I feel like myself again. Mostly because I’m back on the soccer field playing with a women’s league following a three-year hiatus. I grew up playing competitive soccer. When I stopped, I couldn’t seem to find another way to keep my mind healthy in the same way the game’s competitive spirit allows.
Even in my first returning match, I could suddenly see all the parts of my life that needed attention: clearer communication with my partner; being my playful self around my friends; believing in myself to pitch the kind of stories I really want to write.
On the field, I’m a different person; less in my own head. I think less and do more. I yell and shout with frustration and excitement. My friends keep saying, “I can’t see you being like that.” That’s because I’m generally very calm, I’m soft spoken, and I can be reserved. But I know, deep down, that there’s a playful spirit waiting to emerge.
Here’s what soccer has taught me about kicking butt in life, in the hopes it will help you too.
To perform well, prepare and practise
If I don’t take care of my body and get the rest I need, then I inevitably won’t play well. I need to stretch properly after practice and games, go to bed earlier on a Saturday night while my friends carry on partying, and eat well so that I have the energy to endure a 90-minute running session.
This whole regimen made me re-evaluate how I’m taking care of my body and mind, in an effort to write well. Am I reading the work of writers I aspire to write like? Am I getting into bed early enough so I wake up ready to take on the hardest task of the day? Am I dedicating time to write every day, simply as a form of practice? These questions translated into earlier mornings, finding new authors to read, and reading the right stories that will help me reach my goals.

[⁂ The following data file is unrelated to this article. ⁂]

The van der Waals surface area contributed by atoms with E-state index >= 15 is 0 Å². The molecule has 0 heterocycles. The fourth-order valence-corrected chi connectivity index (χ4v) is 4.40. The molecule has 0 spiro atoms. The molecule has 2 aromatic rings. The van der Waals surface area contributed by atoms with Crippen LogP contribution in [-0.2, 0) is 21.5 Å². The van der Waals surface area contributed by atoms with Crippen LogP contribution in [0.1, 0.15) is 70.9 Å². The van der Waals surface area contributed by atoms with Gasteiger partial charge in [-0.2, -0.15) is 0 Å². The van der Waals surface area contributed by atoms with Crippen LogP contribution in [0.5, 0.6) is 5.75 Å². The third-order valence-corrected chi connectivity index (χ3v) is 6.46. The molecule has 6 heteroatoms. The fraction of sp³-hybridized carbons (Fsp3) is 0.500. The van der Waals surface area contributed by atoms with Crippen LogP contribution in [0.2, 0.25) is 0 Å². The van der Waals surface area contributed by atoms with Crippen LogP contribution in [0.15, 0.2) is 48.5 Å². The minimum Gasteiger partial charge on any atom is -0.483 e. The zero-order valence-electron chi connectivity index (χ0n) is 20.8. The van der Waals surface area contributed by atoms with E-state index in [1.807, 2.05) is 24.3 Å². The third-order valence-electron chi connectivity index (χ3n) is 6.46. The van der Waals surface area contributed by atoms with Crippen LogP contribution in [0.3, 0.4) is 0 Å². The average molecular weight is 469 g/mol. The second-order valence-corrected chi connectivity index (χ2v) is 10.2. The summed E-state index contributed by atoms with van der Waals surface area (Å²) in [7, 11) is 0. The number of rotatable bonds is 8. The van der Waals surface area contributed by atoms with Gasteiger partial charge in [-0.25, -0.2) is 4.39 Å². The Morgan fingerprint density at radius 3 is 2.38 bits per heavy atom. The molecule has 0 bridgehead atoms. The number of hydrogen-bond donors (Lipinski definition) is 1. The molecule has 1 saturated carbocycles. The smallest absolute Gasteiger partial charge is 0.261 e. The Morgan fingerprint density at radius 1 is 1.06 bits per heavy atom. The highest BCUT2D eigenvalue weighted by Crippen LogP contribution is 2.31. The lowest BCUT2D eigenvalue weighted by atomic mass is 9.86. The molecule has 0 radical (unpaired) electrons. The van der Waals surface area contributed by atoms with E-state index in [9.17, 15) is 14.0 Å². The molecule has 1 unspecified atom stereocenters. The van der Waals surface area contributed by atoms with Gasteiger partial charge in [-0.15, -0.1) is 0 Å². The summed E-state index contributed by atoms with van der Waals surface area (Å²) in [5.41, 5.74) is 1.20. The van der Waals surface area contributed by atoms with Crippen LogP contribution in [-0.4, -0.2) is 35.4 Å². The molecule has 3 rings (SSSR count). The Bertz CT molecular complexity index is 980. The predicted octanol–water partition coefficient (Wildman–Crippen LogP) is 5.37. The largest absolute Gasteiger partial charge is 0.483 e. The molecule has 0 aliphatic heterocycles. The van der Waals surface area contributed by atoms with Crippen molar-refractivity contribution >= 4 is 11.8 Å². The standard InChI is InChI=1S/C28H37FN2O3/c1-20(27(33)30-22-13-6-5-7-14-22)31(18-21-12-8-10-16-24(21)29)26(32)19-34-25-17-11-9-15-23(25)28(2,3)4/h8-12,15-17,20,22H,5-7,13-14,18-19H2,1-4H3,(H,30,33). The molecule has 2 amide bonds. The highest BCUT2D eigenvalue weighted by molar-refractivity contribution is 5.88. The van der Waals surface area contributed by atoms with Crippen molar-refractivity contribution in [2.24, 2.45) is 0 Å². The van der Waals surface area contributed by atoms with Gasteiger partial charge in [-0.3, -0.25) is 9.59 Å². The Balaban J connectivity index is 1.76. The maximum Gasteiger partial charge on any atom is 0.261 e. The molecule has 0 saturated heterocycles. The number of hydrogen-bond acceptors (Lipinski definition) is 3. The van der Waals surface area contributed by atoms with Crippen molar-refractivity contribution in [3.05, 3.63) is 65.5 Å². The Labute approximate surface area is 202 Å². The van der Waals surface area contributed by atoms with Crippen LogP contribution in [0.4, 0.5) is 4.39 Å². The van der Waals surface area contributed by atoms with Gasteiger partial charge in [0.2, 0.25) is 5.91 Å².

Be direct to get what you want
On the field, I only have a few seconds to communicate: “Grab your man,” “Get on her,” “Take a shot!” There’s no time to anticipate or overthink what I want to say. What I say is dependent on the ball’s movements across the field.
In social situations or at work, how I speak is not always clear. I have more time to overanalyse how I want to contribute to a group conversation. I said to a friend the other day as we were leaving a cafe, “Are you good to walk?” She replied, jokingly, “Yeah, I have two legs.” I suppose I could have said, “Let’s go.” So, just like on the field, I’m making an effort to say it how it is, cut to the point, so as to avoid confusion.
Mental motivation boosts confidence
I get nervous before every game, so I need to mentally prep to boost my confidence. A few minutes before every game, I say aloud to myself, “Be aggressive. Get in their face. You can do this.”
Much like with soccer, when I’m on calls with editors or new clients, I have to talk to myself to boost my confidence. “OK, you got this. Show them what you’re made of.”
If I believe in myself, then I feel like anything is possible, whether that’s beating the hardest team in the league, to getting an editor interested in my story. When self-doubt creeps in, I immediately replace the feeling with an empowering action to show myself I can.
Collaborate with others
I was trying to understand why I thrived so much on the field, and it came down to one thing: the whole team is working together to achieve the same goal. We want to win. As a writer, I often work in isolation, which means I don’t have people to share with and learn from.
As a result, I looked at my network for potential new collaborations. I asked myself, who do I want to learn from and what could we work on together? I work a few days a week from a creative co-working space, but before soccer, I hadn’t considered how we could collaborate. Very quickly, a conversation about what I’m currently working on translated into work with an award-winning photographer to bring visual power to my stories. Sometimes collaboration simply means sharing my work to get feedback. I’m now sending transcripts to friends who are writers to get a second opinion.
Always be yourself
I love being on the field, because for two hours every Sunday, I’m out of my head. I do and say what I need to so the ball moves up the field. Now, after each game, I practice what I know on the field in real life: to believe in myself and keep winning at what I want in life.